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In their boldest statement since George Floyd’s killing, nine Minneapolis City Council members told a crowd Sunday that they will “begin the process of ending the Minneapolis Police Department.”

“We recognize that we don’t have all the answers about what a police-free future looks like, but our community does,” they said, reading off a prepared statement. “We’re committed to engaging with every willing community member in the City of Minneapolis over the next year to identify what safety looks like for you.”

Their words — delivered one day after Mayor Jacob Frey told a crowd of protesters he does not support the full abolishment of the MPD — set off what is likely to be a long, complicated debate about the future of the state’s largest police force.

With the world watching, and the city’s leaders up for re-election next year, the stakes are particularly high. While Minneapolis has debated the issue in the past, Floyd’s death at the hands of Minneapolis police has added a sense of urgency, and the calls for police departments to be disbanded have echoed in other cities around the country.

Council members have noted repeatedly since Floyd’s death that Minneapolis has the chance to redefine policing. On a sunny Sunday afternoon, nine of them walked onto a stage at Powderhorn Park to support members of advocacy group Black Visions, who were calling for the end of the MPD. On stage were Council President Lisa Bender, Vice President Andrea Jenkins and Council Members Alondra Cano, Phillippe Cunningham, Jeremiah Ellison, Steve Fletcher, Cam Gordon, Andrew Johnson and Jeremy Schroeder.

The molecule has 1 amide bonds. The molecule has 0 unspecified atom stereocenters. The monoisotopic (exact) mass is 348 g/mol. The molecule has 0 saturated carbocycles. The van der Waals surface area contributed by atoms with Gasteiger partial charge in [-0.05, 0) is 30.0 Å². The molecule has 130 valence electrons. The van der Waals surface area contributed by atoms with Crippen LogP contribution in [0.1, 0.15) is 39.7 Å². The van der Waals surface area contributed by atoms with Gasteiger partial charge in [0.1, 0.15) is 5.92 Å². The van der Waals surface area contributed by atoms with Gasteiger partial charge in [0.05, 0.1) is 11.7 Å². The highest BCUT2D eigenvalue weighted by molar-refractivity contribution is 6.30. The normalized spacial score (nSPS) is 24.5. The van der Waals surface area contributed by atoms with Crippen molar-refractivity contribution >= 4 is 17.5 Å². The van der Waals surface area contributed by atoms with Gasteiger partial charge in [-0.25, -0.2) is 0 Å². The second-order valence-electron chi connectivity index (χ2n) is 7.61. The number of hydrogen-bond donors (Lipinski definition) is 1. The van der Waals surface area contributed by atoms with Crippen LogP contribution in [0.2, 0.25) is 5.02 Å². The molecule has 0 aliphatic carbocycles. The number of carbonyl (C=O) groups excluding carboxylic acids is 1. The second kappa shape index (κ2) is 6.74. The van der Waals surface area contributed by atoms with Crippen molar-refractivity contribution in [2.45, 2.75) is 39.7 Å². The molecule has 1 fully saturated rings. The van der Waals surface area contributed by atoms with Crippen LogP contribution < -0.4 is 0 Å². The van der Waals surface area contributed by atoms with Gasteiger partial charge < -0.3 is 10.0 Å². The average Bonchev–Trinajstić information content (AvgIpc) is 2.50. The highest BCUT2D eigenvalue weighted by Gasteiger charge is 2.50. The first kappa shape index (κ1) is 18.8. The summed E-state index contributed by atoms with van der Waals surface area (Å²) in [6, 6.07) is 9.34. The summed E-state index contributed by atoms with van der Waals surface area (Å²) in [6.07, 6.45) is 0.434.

“Decades of police reform efforts have proved that the Minneapolis Police Department cannot be reformed and will never be accountable for its actions,” they said. “We are here today to begin the process of ending the Minneapolis Police Department and creating a new, transformative model for cultivating safety in Minneapolis.”

While some council members have provided hints of what the changes might mean — sending mental health professionals or social workers to respond to certain emergencies, for example — the group did not present a single, unified vision for how they would replace policing in Minneapolis.

Organizers with Black Visions said they too don’t have all the answers about what would replace the police department, but they said police can’t be reformed through initiatives like training and body cameras. This is the beginning of the process of putting together a “police-free future,” they vowed, by investing in more community initiatives like mental health and having community members respond to public safety issues.

“We have never looked to the police for our safety,” said Kandace Montgomery, executive director of Black Visions.

The group called the council members’ statement “historic” and gave them a standing ovation.

It was a sharp contrast to the reception Frey received the day before, when Black Visions led a protest that ended outside his home. When the protesters reached his home, Frey came outside. The crowd chanted for him to come up to a stage where some had gathered. They asked if he would abolish the police department.

“I do not support the full abolition of the police department,” he said.

The crowd jeered. “Go home, Jacob. Go home.” As he walked away, they shouted, “Shame. Shame. Shame.”

Frey said in an interview Sunday that he supports a “new transformative model” but does not support eliminating the department entirely. “People continue to require service in many forms from our public safety offices, whether in times of domestic violence, or assistance in some of the most dire conditions,” he said.